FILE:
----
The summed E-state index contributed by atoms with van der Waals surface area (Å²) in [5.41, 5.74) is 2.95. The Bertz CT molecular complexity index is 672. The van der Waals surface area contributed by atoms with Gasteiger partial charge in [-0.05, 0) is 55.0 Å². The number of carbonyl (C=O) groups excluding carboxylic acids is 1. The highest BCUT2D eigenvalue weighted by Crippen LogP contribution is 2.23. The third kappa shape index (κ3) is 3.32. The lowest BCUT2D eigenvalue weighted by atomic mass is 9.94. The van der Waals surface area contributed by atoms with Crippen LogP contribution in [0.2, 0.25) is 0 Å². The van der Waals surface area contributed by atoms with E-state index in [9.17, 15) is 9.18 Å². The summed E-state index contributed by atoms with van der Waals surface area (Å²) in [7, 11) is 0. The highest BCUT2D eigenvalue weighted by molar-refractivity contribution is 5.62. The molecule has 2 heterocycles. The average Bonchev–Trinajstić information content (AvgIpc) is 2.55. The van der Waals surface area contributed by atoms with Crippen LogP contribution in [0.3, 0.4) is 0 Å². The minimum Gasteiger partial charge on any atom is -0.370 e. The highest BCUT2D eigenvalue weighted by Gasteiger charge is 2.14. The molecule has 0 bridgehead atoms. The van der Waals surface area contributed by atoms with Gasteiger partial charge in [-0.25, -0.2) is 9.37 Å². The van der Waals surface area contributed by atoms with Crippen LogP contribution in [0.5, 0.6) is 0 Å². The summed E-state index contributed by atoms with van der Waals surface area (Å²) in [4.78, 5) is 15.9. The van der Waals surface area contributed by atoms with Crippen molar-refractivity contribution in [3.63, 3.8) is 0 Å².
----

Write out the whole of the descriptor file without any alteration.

The summed E-state index contributed by atoms with van der Waals surface area (Å²) in [5.41, 5.74) is 2.95. The Bertz CT molecular complexity index is 672. The van der Waals surface area contributed by atoms with Gasteiger partial charge in [-0.05, 0) is 55.0 Å². The number of carbonyl (C=O) groups excluding carboxylic acids is 1. The highest BCUT2D eigenvalue weighted by Crippen LogP contribution is 2.23. The third kappa shape index (κ3) is 3.32. The lowest BCUT2D eigenvalue weighted by atomic mass is 9.94. The van der Waals surface area contributed by atoms with Crippen LogP contribution in [0.2, 0.25) is 0 Å². The van der Waals surface area contributed by atoms with E-state index in [9.17, 15) is 9.18 Å². The summed E-state index contributed by atoms with van der Waals surface area (Å²) in [7, 11) is 0. The highest BCUT2D eigenvalue weighted by molar-refractivity contribution is 5.62. The molecule has 2 heterocycles. The average Bonchev–Trinajstić information content (AvgIpc) is 2.55. The van der Waals surface area contributed by atoms with Crippen LogP contribution in [0.3, 0.4) is 0 Å². The minimum Gasteiger partial charge on any atom is -0.370 e. The highest BCUT2D eigenvalue weighted by Gasteiger charge is 2.14. The molecule has 0 bridgehead atoms. The van der Waals surface area contributed by atoms with Gasteiger partial charge in [-0.25, -0.2) is 9.37 Å². The van der Waals surface area contributed by atoms with Crippen LogP contribution in [0.5, 0.6) is 0 Å². The summed E-state index contributed by atoms with van der Waals surface area (Å²) in [4.78, 5) is 15.9. The van der Waals surface area contributed by atoms with Crippen molar-refractivity contribution in [3.63, 3.8) is 0 Å².